You are all right, the sauce for the fries was the BEST. I cannot remember tho that it had any pickles in it?? I too have had tried to recreate it with just ketchup and mayo . . .
Ginger Mitchell Wedin (64)
Highlands Ranch, CO
From: Cliff Brown (67)
Hunting on the River
It was on the river in front of those hills across from the 300 area that my brother Doug and I had another close call once.
It was either Christmas day or the day right before or after. Things were pretty well closed down. We took my Dad's motor boat and drove up to some islands between the 300 Area and those hills where the Floom is. We had guns and were going to hunt something. We didn't really care what. We shot some mud hens, which are little useless birds that don't taste good to eat. I don't think we were using a shotgun; just a twenty-two. We probably broke every bird law in Washington State that day. We weren't even supposed to be in the river up there, since the 300 Area was still off limits for reasons of national security. We didn't have a shotgun and were taking shots at whatever birds we happened to see. We may have intended to camp on one of those islands, but -- perhaps because it was too cold -- we decided to come back late in the evening. We had waited too long. It was dark coming back down river. I remember pointing this little flashlight ahead of the boat to see what we were doing. As we were steering to avoid one small island, the flashlight, I thought, was pointed towards the large hills on the distant bank. I remember thinking to myself, "Damn this is a powerful little flashlight, to cast a spot on those hills which must be several hundred yards away". Or thoughts to that effect anyway. Suddenly what I thought was a hill on a distant river bank was looming straight up in front of the boat and getting bigger by the second. The boat was headed at top speed straight into the side of another island we had not seen. Doug swerved the boat as steeply as he could to the right, almost ditching us into a very cold river in the process. We missed the island. The only damage was a banged up propeller and some teenage pride. Angels in action.
Another time, after my folks had moved to Moses Lake, Steve Felton and I took our boat and went down to the lake to put in at Airmen's Beach. This is not far from the "Base", as they call it -- the collection of homes which enlisted men stayed in next to the former Larson's Air Base, which has been converted now to civilian use. It has the longest runway in Washington State. The skies are filled these days with 747's and other assorted aircraft which purchasers from Boeing are testing. They can fly over in about 30 minutes from Seattle or Everett and do touch and go landings all day long. Japan Airlines has built a large maintenance facility right there at the base. That's where my folks lived when they first moved to Moses Lake. The rent was cheap, and it was conveniently located near my dad's work, at Bonneville Power Administration. Airmen's Beach was a close by swimming hole and boat launch/county part.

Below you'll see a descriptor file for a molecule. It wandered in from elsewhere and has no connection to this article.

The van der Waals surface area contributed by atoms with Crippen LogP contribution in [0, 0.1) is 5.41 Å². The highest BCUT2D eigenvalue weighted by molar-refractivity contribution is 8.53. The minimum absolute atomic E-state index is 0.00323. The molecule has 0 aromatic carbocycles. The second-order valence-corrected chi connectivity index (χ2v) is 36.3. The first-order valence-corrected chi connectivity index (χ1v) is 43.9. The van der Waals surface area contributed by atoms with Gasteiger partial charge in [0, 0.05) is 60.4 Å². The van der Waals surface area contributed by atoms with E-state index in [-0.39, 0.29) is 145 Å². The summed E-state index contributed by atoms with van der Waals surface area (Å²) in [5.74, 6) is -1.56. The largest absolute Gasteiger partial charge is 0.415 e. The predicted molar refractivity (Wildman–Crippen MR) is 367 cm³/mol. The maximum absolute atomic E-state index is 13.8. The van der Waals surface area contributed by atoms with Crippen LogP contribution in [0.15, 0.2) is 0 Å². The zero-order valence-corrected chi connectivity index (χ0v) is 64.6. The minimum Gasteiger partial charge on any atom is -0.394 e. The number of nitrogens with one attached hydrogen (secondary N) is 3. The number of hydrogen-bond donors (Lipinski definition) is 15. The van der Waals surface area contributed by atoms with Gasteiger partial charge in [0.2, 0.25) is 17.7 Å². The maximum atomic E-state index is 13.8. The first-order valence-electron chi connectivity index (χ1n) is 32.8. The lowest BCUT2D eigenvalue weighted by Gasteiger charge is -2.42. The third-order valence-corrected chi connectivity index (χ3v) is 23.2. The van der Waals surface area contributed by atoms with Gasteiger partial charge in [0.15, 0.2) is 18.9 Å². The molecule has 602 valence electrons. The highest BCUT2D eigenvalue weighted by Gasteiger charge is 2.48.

So Steve and I are hauling the boat back up the ridge which overlooks Airmen's Beach, and which probably forms the ridge of one of the old riverbeds which the Columbia passed on one of its many various reroutings, courtesy of the glaciers, when the boat trailer and boat come loose from the trailer on the dual-cab, VW pickup which was my dad's pride and joy. The boat and trailer start this slow backwards descent, following the gravel road which leads down to the lake. Steve and I notice it, but by the time we got the pickup stopped and got out to go after the trailer, it was hopeless. The trailer was racing down the road about 50 yards below us, but still somehow magically following the road itself instead of leaping off into the ravine next to it. Then, before we knew how, the trailer turned and headed directly backwards toward the side of the ravine -- but it came to a complete stop with the tires of the trailer posed about 1 foot from disaster. We backed the VW pickup down to it, hitched up, and proceeded on our way. I swore it was just like some Greek God had intervened and stopped it right on the stop. Years later, when I actually read the Iliad and Odyssey, I knew I was right.
Cliff Brown (67)
From: Patti Scharf Noakes (67)
Hello Class of '67!
We just finalized the reunion plans for the locations last night, at the committee meeting. Please answer the survey [at ClassMates.com], so we can include something for everyone. A wine tour would be about an additional $40.00 (ONLY FOR THOSE WHO CHOSE THAT OPTION). Let us know, so we can contact the tour company. The tour includes snacks and sounds nice. (e-mail me for more info) Also, everyone please send me your surface mail address and your phone number. Thanks,
Patti Scharf Noakes (67)